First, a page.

Xi Jinping’s Close Aide Went to Plane Crash Site, Military Dispatched to Assist Emergency Processing

March 25, 2022 Updated: March 25, 2022

News Analysis

After a China Eastern Airlines plane crashed in southern China, Chinese Vice Premier Liu He, who has never been involved in disaster handling before, went to the site overnight, and the Chinese military and armed police were quickly dispatched to assist in the rescue efforts. Some analysts believe that these are moves that suggest that Beijing’s top officials are guarding against one another.

At about 2:38 p.m. on March 21, China Eastern Airlines flight MU5735 lost radio contact and then nosedived into a mountainous area in Wuzhou, Guangxi Province. With 123 passengers and 9 crew members on board, the plane was on its way from Kunming, Yunnan Province to Guangzhou, Guangdong Province. No survivors have been found after two days of combing the site.

On March 23, one of the two black boxes on the plane was recovered and sent to Beijing immediately. During a news conference that same day, Chinese authorities said they believe it is the plane’s cockpit voice recorder.

On the day of the crash, China’s Xinhua News Agency reported that Vice Premier Liu He and State Councilor Wang Yong rushed to Wuzhou on the evening of March 21 to lead the rescue efforts for the investigation of the cause of the crash.

In addition to the title of State Councilor, Wang also serves as the director of the National Disaster Reduction Committee and the deputy director of the Safety Production Committee of the State Council. Liu is the director of the Safety Production Committee of the State Council. Prior to this incident, he has never been seen handling a disaster.

In China, it is usually the Emergency Management Department that responds to major disasters. The State Council also dispatched an investigation team composed of the Ministry of Emergency Management and the Civil Aviation Administration personnel to Wuzhou, which arrived on the evening of the crash day. Chinese state media did not mention the Minister of Emergency Management Huang Ming.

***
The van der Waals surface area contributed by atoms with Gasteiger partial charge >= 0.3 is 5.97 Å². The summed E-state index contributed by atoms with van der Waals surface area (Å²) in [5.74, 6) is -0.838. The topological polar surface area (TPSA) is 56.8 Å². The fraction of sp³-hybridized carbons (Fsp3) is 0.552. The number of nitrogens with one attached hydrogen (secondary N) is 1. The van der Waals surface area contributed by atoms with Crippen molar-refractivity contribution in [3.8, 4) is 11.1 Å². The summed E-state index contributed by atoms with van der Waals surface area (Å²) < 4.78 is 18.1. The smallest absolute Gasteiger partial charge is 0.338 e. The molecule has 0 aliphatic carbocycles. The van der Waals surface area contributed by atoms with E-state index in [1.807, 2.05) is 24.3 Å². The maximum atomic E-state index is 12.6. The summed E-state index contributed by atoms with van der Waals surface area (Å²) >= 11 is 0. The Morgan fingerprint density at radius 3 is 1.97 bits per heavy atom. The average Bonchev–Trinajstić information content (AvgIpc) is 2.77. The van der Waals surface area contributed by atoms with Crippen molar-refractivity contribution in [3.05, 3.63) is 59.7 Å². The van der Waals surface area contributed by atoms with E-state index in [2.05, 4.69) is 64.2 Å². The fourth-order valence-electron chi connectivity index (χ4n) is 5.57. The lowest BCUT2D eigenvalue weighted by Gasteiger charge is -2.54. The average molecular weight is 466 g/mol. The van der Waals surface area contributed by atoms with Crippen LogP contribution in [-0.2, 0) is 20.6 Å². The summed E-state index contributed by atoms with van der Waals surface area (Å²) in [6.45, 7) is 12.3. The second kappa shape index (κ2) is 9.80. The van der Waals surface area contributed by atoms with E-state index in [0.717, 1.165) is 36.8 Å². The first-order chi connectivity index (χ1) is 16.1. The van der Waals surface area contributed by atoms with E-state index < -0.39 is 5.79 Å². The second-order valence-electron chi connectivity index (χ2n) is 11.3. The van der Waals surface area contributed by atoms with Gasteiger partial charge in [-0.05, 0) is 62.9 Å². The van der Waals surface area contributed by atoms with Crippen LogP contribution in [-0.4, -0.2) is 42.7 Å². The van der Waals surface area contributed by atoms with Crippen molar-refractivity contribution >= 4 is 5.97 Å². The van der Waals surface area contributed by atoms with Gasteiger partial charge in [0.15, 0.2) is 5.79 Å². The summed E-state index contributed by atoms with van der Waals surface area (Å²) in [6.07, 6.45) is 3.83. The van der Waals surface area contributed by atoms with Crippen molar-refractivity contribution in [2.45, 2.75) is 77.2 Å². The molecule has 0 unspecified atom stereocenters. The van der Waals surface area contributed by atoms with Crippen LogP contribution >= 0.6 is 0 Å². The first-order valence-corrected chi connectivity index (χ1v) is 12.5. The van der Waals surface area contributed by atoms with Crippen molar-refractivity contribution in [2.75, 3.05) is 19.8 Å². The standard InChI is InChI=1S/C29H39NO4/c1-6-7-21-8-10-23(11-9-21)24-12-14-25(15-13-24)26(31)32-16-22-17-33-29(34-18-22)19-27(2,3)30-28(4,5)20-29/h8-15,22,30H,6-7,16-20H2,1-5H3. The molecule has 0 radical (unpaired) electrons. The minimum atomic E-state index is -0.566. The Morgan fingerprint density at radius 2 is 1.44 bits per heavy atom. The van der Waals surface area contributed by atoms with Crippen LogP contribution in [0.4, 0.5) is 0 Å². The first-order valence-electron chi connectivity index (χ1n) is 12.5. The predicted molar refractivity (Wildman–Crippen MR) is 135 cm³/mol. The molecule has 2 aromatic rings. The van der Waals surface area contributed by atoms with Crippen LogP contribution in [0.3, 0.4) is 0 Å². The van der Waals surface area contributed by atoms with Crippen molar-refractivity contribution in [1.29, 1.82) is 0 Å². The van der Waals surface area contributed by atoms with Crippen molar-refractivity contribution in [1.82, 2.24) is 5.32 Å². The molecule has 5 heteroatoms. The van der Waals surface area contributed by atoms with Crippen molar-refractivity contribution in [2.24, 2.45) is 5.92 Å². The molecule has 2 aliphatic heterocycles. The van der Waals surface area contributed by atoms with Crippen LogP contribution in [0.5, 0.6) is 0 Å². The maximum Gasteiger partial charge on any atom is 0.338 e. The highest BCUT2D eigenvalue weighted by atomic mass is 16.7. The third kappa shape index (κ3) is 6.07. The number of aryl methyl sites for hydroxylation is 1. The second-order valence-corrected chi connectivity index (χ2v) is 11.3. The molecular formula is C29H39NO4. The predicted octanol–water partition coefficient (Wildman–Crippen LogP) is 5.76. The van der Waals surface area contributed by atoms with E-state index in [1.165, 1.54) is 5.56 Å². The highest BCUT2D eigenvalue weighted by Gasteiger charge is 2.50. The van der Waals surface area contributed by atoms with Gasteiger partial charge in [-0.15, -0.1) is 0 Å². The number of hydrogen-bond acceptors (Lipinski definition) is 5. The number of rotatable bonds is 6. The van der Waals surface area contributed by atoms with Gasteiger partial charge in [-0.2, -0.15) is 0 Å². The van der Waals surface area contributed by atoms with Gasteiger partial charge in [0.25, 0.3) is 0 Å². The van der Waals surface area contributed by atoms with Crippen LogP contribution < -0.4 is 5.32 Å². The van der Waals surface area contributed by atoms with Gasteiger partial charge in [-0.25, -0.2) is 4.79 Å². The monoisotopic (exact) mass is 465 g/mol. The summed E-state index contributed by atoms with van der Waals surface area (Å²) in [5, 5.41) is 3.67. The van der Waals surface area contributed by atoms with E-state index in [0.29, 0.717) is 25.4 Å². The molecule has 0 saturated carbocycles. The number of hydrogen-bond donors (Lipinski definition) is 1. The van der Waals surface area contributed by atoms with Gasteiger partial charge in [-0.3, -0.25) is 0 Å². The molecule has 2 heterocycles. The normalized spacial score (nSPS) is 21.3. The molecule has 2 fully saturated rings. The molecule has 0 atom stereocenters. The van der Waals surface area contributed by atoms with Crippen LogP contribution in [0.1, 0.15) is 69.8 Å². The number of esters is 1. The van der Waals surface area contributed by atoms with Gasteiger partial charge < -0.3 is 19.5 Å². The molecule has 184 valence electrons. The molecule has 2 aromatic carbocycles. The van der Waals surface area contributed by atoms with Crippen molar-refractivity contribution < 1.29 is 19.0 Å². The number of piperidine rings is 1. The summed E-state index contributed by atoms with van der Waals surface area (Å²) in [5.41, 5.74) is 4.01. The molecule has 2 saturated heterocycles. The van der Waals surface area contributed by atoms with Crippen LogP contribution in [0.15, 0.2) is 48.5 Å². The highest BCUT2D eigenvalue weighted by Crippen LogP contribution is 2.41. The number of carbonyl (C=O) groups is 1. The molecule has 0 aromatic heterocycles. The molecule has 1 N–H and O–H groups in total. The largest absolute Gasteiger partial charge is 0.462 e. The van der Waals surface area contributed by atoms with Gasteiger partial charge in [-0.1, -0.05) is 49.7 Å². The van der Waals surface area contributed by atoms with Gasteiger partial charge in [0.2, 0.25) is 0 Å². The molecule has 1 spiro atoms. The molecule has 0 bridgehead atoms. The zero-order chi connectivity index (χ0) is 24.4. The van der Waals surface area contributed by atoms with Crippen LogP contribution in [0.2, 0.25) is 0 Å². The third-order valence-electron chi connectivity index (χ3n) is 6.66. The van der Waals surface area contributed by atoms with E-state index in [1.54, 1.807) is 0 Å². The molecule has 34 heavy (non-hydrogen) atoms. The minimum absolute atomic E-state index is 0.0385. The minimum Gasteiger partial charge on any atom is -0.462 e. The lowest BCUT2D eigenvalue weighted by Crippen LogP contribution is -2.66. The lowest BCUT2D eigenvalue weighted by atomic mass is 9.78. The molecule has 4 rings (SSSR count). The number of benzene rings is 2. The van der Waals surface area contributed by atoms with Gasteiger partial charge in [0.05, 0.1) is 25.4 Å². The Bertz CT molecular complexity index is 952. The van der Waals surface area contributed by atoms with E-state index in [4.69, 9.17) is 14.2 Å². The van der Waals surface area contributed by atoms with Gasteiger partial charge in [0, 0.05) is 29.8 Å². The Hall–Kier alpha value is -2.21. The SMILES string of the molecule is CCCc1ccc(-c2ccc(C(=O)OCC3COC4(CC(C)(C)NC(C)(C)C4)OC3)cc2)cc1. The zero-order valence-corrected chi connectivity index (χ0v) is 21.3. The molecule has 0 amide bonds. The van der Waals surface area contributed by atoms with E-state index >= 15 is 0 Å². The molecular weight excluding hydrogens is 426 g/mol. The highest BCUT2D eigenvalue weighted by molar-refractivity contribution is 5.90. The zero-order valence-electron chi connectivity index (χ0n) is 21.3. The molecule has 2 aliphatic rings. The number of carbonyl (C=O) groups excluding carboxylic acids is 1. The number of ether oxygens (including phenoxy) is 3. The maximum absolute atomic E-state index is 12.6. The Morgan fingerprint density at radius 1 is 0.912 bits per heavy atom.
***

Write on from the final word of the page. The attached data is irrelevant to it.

Chinese military troops were also dispatched to the site. Xinhua News Agency reported that on the day of the incident, China’s Southern Theater Command quickly activated an emergency response, and both the People’s Liberation Army and the Armed Police’s Wuzhou Division lost no time in sending personnel to the crash site. Moreover, an army aviation brigade, a combined arms brigade, an air assault brigade of the army, a transportation search brigade of the air force, and officers of the armed police stationed around the incident site were on alert to support at any time, the report said.

Chen Pokong, a U.S.-based Chinese political commentator, said on his YouTube program on March 23 that the crash involved a civil aircraft, not a military aircraft, and it was unusual for the Chinese communist regime to dispatch troops from the Southern Theater Command.

He believes that the military and armed police were dispatched for the purposes of sealing off the area, blocking the flow of information, or conducting military investigations, as the search efforts are usually the task of other agencies.

After the airplane crash, Chinese Premier Li Keqiang, who is in charge of the State Council’s investigation team, and Chinese leader Xi Jinping, who was in charge of the military and the armed police, each gave specific instructions. Xi demanded immediate activation of the emergency response plan, spare no effort in search and rescue, and pay attention to disaster relief work. Li, on the other hand, demanded that those involved in investigation and rescue “be honest and truthful, publicize information in a timely and accurate manner, find out the cause of the accident, and do well in comforting the families of the victims.”

Chen believes that Liu is representing Xi. Although he has the title of Director of the Safety Production Committee of the State Council, he isn’t usually involved in air crash incidents in any way. Wang Yong is Li Keqiang’s close aide. Xi does not feel comfortable if only Li’s delegate is present. Therefore, he also sent over his own close aide Liu He, in order to monitor the situation and collect first-hand information.

“It is even more unusual that Southern Theater Command was dispatched, and four more brigades ready to ‘support’ at any time. This is not war. There is the mystery behind it,” Chen said.

Views expressed in this article are the opinions of the author and do not necessarily reflect the views of The Epoch Times.

Jessica Mao
Jessica Mao is a writer for The Epoch Times with a focus on China-related topics. She began writing for the Chinese-language edition in 2009.